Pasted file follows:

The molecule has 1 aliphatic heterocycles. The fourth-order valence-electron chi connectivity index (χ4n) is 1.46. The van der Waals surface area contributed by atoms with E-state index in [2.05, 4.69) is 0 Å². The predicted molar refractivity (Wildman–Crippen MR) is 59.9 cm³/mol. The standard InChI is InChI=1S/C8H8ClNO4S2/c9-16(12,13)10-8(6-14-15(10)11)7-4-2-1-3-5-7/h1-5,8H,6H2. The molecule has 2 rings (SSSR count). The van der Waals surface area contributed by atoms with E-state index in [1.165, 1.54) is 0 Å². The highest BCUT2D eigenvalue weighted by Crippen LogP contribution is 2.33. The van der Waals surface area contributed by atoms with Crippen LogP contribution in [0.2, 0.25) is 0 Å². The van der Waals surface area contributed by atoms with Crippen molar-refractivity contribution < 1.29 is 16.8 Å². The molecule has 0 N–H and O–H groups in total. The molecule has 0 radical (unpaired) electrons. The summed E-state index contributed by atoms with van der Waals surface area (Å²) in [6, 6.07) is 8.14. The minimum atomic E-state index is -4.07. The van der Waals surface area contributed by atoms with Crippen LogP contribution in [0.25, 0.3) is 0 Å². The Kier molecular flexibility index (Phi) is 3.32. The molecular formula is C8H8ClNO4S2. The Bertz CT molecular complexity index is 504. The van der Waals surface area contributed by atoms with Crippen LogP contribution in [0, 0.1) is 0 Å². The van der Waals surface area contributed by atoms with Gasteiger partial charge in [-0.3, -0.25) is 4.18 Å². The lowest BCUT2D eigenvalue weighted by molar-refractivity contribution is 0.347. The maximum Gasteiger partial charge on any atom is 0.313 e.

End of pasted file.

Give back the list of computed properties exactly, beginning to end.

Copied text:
The molecule has 1 aliphatic heterocycles. The fourth-order valence-electron chi connectivity index (χ4n) is 1.46. The van der Waals surface area contributed by atoms with E-state index in [2.05, 4.69) is 0 Å². The predicted molar refractivity (Wildman–Crippen MR) is 59.9 cm³/mol. The standard InChI is InChI=1S/C8H8ClNO4S2/c9-16(12,13)10-8(6-14-15(10)11)7-4-2-1-3-5-7/h1-5,8H,6H2. The molecule has 2 rings (SSSR count). The van der Waals surface area contributed by atoms with E-state index in [1.165, 1.54) is 0 Å². The highest BCUT2D eigenvalue weighted by Crippen LogP contribution is 2.33. The van der Waals surface area contributed by atoms with Crippen LogP contribution in [0.2, 0.25) is 0 Å². The van der Waals surface area contributed by atoms with Crippen molar-refractivity contribution < 1.29 is 16.8 Å². The molecule has 0 N–H and O–H groups in total. The molecule has 0 radical (unpaired) electrons. The summed E-state index contributed by atoms with van der Waals surface area (Å²) in [6, 6.07) is 8.14. The minimum atomic E-state index is -4.07. The van der Waals surface area contributed by atoms with Crippen LogP contribution in [0.25, 0.3) is 0 Å². The Kier molecular flexibility index (Phi) is 3.32. The molecular formula is C8H8ClNO4S2. The Bertz CT molecular complexity index is 504. The van der Waals surface area contributed by atoms with Crippen LogP contribution in [0, 0.1) is 0 Å². The van der Waals surface area contributed by atoms with Gasteiger partial charge in [-0.3, -0.25) is 4.18 Å². The lowest BCUT2D eigenvalue weighted by molar-refractivity contribution is 0.347. The maximum Gasteiger partial charge on any atom is 0.313 e.